The RAC Monitor article above describes how hospitals can expand their use of case management as an effort to avoid readmission penalties they cannot afford. They write, “Most electronic medical records (EMRs) and case management departments should already include or be familiar with the key components to identify, alert, and hand off patients at high risk of readmission to outpatient case manager counterparts, ideally while the patient is still hospitalized. A proficient inpatient case management program should work closely with the hospitalist and physician teams to create an assessment and transitional care plan that decreases the risk of readmission. A case management team that is trained to identify at-risk populations will help decrease the risk of readmission by addressing issues during the hospitalization. Creating a program in which the outpatient case managers communicate with the inpatient case managers during hospitalization to collaborate as a team with the patient will ensure a safe transition at discharge. Outpatient case managers do not necessarily have to be funded at the cost of the hospital; most Accountable Care Organizations (ACOs), home health providers, and public health partners now have case management programs in place that can assist hospitals in the handoff process.”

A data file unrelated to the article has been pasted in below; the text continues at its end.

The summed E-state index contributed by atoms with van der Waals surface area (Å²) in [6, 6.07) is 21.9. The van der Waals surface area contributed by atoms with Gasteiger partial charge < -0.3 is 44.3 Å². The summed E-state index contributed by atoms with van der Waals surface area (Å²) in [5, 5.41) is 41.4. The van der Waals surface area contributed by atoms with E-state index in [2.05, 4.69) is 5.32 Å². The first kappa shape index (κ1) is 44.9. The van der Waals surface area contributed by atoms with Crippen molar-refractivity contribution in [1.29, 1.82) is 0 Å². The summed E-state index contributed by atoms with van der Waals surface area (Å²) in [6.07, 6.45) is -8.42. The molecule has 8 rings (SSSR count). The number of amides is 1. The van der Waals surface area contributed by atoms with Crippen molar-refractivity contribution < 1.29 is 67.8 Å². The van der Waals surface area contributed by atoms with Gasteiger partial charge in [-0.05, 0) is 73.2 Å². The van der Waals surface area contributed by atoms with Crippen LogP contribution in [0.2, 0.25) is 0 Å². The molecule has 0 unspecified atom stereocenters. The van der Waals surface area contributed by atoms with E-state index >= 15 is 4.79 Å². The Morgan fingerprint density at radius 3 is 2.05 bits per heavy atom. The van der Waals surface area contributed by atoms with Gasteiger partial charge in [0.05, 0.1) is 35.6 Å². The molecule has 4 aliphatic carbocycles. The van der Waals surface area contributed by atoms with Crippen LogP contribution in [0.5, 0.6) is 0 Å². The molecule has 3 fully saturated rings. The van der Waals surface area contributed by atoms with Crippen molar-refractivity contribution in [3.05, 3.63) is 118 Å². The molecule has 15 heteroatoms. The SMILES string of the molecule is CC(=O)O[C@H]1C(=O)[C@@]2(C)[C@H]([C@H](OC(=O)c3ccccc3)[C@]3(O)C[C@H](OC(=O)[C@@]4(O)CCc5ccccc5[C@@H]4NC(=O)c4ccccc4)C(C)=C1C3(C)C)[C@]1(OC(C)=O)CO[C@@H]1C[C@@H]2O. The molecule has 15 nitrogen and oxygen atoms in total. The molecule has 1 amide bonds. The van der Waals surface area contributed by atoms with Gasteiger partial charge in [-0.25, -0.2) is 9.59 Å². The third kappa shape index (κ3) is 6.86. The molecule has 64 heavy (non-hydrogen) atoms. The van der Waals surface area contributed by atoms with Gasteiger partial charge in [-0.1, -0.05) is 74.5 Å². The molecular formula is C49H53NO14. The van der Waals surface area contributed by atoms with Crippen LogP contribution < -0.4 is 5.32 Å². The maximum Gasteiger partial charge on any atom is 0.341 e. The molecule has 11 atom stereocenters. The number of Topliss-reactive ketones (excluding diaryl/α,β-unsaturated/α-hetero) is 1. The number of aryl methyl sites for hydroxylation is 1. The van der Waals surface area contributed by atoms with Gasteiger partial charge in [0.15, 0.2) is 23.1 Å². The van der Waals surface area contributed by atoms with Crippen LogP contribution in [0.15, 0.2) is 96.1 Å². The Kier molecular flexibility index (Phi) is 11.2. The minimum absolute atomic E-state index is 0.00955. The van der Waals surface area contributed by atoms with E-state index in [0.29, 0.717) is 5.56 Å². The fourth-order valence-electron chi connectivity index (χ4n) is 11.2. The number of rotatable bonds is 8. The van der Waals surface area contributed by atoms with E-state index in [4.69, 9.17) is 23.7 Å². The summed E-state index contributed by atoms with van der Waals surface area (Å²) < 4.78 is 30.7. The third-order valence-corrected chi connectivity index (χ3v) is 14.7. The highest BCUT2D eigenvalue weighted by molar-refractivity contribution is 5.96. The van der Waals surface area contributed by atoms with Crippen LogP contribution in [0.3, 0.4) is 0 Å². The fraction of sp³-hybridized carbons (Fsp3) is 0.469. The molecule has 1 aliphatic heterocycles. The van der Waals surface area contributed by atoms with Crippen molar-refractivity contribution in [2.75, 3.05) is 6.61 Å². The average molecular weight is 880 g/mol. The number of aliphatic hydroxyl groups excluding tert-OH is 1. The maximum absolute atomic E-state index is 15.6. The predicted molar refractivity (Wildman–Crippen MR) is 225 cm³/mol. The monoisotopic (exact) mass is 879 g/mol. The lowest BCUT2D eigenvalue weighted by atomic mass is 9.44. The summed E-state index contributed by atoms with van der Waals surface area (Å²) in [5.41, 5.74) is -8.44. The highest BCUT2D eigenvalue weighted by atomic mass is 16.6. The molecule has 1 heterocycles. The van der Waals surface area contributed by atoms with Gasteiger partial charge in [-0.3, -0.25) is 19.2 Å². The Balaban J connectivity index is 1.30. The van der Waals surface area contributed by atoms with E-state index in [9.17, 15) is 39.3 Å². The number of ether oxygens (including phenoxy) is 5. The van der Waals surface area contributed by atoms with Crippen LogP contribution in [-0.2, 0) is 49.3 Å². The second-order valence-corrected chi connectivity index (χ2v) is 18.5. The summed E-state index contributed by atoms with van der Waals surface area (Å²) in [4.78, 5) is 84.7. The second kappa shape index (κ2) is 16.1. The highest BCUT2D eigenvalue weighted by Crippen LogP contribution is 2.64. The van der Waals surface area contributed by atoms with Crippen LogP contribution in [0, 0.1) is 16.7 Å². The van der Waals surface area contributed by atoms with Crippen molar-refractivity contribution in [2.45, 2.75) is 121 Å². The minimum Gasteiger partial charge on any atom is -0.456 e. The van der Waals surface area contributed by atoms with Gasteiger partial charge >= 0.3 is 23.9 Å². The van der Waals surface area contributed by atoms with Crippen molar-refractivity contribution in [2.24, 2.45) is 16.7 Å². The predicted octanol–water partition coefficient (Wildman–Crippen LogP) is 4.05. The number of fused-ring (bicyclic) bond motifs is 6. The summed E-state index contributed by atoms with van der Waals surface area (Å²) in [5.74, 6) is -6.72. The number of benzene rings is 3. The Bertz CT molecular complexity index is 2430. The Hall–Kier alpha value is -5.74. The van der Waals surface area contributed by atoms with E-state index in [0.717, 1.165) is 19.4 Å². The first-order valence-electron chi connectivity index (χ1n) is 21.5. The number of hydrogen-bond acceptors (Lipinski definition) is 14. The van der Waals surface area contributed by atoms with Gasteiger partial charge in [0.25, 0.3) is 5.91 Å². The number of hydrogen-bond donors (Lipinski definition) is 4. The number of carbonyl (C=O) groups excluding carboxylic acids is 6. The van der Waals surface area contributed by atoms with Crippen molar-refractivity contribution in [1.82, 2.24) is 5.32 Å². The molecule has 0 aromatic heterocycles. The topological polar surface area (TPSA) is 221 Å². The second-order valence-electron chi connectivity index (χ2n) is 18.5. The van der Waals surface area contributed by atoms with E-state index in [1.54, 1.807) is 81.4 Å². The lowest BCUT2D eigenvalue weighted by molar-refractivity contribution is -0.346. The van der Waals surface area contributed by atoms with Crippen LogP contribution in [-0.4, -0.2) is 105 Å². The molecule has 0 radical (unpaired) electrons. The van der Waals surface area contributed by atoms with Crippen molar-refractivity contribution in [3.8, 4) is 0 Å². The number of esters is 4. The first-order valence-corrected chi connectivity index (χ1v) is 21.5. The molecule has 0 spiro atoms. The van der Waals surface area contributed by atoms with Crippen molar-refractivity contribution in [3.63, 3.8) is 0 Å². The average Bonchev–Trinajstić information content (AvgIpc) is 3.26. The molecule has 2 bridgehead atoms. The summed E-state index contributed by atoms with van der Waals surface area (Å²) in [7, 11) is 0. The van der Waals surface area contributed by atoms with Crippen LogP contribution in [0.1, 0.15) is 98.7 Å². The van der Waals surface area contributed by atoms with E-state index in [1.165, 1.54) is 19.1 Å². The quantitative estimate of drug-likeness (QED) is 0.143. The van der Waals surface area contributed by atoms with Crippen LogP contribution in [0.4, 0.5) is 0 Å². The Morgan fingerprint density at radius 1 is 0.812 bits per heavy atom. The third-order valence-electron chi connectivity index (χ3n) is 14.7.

Case Management Training
With the Affordable Care Act changing reimbursement models, case managers must ensure quality care for their patients, provide effective communication to their patients and patients’ families, and coordinate physician documentation within medical records. They also have to understand and provide guidance on correct patient status, assist with medical necessity denial management, reduce readmissions, and overcome discharge barriers.
Decisions made and actions carried out by case managers affect the quality of patient care and organizations’ reimbursement, therefore implementing a training program is imperative to the success of your organization. Our solution was developed by experts to provide essential case management training that addresses key care coordination issues and mitigate financial and compliance risk.